I have gotten several questions about the applique process I used when creating my Five Cent Fairy Garden Candle Mat from Kim Deihl’s book Simple Blessings…I thought I’d tell you about the process.
I used a product called Applique Stabilizer. It feels a lot like tear away or interfacing. I googled it online and here’s a link to learn more about it.
Step One: Trace your pieces onto the stabilizer and cut them out.
Step Two: Use a washable glue stick and glue the pieces to the wrong side of your fabric. Working on a surface that is covered with freezer paper with the shiny side down is suggested so you don’t get glue all over.
Step Three: Heat set it by ironing the top and bottom sides.
Step Four: Cut around the piece leaving a 3/8″ allowance. Then using more of the glue stick, glue the edges down. A cuticle stick from your manicure kit works great. Heat set again.
Step Five: Position your pieces and glue in place using a washable glue.
Step Six: Step back and admire.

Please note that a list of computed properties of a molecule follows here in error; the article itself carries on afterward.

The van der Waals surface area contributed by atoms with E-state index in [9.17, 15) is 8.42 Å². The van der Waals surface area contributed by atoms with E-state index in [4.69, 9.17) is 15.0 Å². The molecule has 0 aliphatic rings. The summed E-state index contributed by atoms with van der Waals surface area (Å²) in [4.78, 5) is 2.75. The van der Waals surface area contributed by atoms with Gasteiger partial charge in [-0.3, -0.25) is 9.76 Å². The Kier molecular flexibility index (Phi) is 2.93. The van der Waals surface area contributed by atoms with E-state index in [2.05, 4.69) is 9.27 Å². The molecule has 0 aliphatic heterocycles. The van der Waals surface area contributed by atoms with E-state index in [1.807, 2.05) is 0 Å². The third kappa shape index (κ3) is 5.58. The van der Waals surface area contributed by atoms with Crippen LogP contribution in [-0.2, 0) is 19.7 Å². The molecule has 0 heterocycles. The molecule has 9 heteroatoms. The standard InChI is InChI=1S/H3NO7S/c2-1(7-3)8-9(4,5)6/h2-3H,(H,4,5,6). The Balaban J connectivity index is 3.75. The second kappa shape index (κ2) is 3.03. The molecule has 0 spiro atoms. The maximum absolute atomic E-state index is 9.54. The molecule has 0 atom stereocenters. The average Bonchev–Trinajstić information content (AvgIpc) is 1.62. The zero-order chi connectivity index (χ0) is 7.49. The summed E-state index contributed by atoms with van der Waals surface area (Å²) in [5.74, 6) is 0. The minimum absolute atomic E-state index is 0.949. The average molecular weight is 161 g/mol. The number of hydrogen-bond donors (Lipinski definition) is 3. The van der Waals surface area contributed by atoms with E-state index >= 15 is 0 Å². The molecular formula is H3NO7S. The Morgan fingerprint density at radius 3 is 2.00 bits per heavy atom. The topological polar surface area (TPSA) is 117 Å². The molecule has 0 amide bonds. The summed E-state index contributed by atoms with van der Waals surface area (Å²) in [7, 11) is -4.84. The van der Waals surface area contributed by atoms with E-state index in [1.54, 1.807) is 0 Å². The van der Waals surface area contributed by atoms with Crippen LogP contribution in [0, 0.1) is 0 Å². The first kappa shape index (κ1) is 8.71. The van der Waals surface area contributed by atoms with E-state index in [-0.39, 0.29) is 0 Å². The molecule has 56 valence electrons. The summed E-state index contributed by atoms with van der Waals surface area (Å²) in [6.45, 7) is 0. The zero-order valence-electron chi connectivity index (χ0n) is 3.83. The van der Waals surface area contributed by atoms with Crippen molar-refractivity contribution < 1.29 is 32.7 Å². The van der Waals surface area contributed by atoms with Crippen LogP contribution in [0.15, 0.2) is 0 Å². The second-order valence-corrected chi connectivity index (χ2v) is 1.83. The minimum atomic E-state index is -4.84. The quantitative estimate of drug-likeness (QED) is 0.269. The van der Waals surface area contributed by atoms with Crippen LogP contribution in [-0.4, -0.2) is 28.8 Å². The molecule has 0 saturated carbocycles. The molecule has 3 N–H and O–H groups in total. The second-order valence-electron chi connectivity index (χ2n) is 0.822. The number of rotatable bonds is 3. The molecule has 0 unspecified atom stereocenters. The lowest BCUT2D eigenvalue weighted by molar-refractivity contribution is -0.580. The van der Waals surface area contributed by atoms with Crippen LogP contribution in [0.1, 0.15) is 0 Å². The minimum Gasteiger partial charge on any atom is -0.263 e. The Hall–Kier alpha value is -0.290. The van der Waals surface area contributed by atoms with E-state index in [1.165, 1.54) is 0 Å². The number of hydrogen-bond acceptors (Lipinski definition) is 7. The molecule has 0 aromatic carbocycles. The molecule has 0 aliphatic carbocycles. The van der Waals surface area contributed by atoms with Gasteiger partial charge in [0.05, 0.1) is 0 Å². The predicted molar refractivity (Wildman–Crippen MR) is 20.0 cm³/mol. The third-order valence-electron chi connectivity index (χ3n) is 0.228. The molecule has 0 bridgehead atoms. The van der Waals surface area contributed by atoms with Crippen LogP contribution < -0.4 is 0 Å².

Step Seven: Decide how you want to permanently secure your pieces. I did mine by machine. I used a smoke colored invisible thread on the top and a regular neutral thread on the bottom. Using a blind hem stick, I sewed the pieces in place. You will actually be stitching right next to the applique piece and your need will jump over and catch the applique piece. I had to mirror my stitch. Make sure to lock your threads in place at both the beginning and ending. Secure all pieces.
Step Eight: Layer the backing, middle and top and quilt either by hand or machine….I chose machine quilting.
Step Nine: Bind.
Step Ten: Wash in the washer and dryer. The stabilizer will dissolve and get a bit fluffy.
Step Eleven: Take pictures and share with the blog world.
…and that’s the story of my adventures in applique. Will I do it again? If the mood strikes, but honestly, I prefer piecing.
Your link for the washable stabilizer is broken . What is the brands of washable you use?
Sorry Denise. I have no idea. I made that project years ago and haven’t touched applique since then. I don’t remember the name.